Recently, I’ve been working on a solution for playing videos in public places (indoors). The requirement was an HD TV with an attached mini PC box, which plays a playlist created via web interface on a central server.
All the movies will be uploaded to the server and downloaded by the boxes through FTP. The box features a listening socket, for controlling the software remotely and checking the online-status. I used mplayer as the video player.
It was quite a fun project, involving custom configuration of X.org and a lot of Perl-coding on the box-side. It just boots up and starts playing it’s local playlist without user interaction. The server runs a PHP application for managing the boxes and creating playlists.
The box itself is a Zotac ZBOX AD02 with AMD Fusion chipset. It features an energy efficient AMD Neo X2 CPU, which contains a Radeon HD 3200 graphics core (It even supports AMD-V; AMD’s virtualization technology). It’s also got VESA mounting gear, so you can mount it to the back of most displays / TVs.
Everything went pretty good at first. I set up Debian 6 and installed AMD’s proprietary vdeo driver and got pretty smooth 1080p video playback. Wonderful video performance for such a small and relatively cheap PC!
My setup at this time was, that my old CRT monitor was connected through VGA and sound went through the front headphone jack. So as I was trying to hook the box to my TV through HDMI, I noticed there was no sound playing. I’ve tried a lot of things, from changing to the open source video drivers (radeon / radeonhd) to fiddling around with ALSA and some other stuff.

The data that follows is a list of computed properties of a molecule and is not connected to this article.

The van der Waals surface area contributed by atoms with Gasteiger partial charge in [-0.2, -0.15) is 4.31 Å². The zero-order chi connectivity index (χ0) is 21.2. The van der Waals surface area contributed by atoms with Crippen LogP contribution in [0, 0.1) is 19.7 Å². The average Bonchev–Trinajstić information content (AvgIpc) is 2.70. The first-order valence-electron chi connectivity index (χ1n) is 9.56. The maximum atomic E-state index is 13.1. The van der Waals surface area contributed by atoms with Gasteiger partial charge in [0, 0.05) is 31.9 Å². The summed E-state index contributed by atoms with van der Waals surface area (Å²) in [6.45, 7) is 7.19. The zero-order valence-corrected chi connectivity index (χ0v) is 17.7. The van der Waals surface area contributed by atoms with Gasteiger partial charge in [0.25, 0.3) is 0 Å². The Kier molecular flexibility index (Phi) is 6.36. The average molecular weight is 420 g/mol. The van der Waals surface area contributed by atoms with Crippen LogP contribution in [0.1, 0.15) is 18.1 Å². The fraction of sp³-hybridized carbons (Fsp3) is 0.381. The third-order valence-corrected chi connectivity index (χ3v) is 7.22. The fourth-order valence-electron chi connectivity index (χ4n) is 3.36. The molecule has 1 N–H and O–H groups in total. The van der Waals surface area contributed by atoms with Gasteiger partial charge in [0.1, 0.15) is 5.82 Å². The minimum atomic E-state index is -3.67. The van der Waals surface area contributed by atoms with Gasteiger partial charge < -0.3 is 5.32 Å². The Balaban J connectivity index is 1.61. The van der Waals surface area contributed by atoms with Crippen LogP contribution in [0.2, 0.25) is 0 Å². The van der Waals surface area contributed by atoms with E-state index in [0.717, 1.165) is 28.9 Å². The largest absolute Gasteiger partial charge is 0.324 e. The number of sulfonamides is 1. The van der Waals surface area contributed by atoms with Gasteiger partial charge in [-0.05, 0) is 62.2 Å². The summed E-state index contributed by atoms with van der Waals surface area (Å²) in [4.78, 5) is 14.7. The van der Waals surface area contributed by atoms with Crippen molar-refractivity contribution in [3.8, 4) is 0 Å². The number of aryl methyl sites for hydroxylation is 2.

Finally, after lots of googleing, I found the cause: AMD’s HDMI Sound got supported by ALSA in version 1.0.23 (which was released in April 2010 …). Debian’s Kernel 2.6.32-5 still used ALSA 1.0.19, so I had to upgrade.
Then I had to disable the onboard Azalia sound chip in the BIOS settings, as there was still no HDMI audio as long as it was activated.
After booting the new kernel image, there is still one important step. I had to unmute the S/PDIF channel in alsamixer. If you don’t have the alsamixer command, you need to install alsa-utils through apt or aptitude.
In alsamixer there should only be the S/PDIF channel, so press m to unmute it. You can see it’s not mute when there is oo in the above box, instead of MM.
Now to find out the exact ALSA device/channel configuration to use for you applications, run aplay -l and you will see something like this:
**** List of PLAYBACK Hardware Devices ****
card 0: HDMI [HDA ATI HDMI], device 3: HDMI 0 [HDMI 0]
Subdevice #0: subdevice #0
As we only have AMD’s HDMI Audio enabled, we only see this one soundcard. In ALSA speak this is device 0,3. Try playing a video or audiofile with mplayer now, to see if your sound is working correctly:
mplayer -ao alsa:device=plughw=0.3 /path/to/file.mp3
I use plughw here, because it automatically converts the audio stream to the right format for the soundcard, as opposed to hw, where the audio stream must be in the right format already.
Some applications (like aplay) take the device and channel separated by a comma (,) instead of a dot, so be aware of that.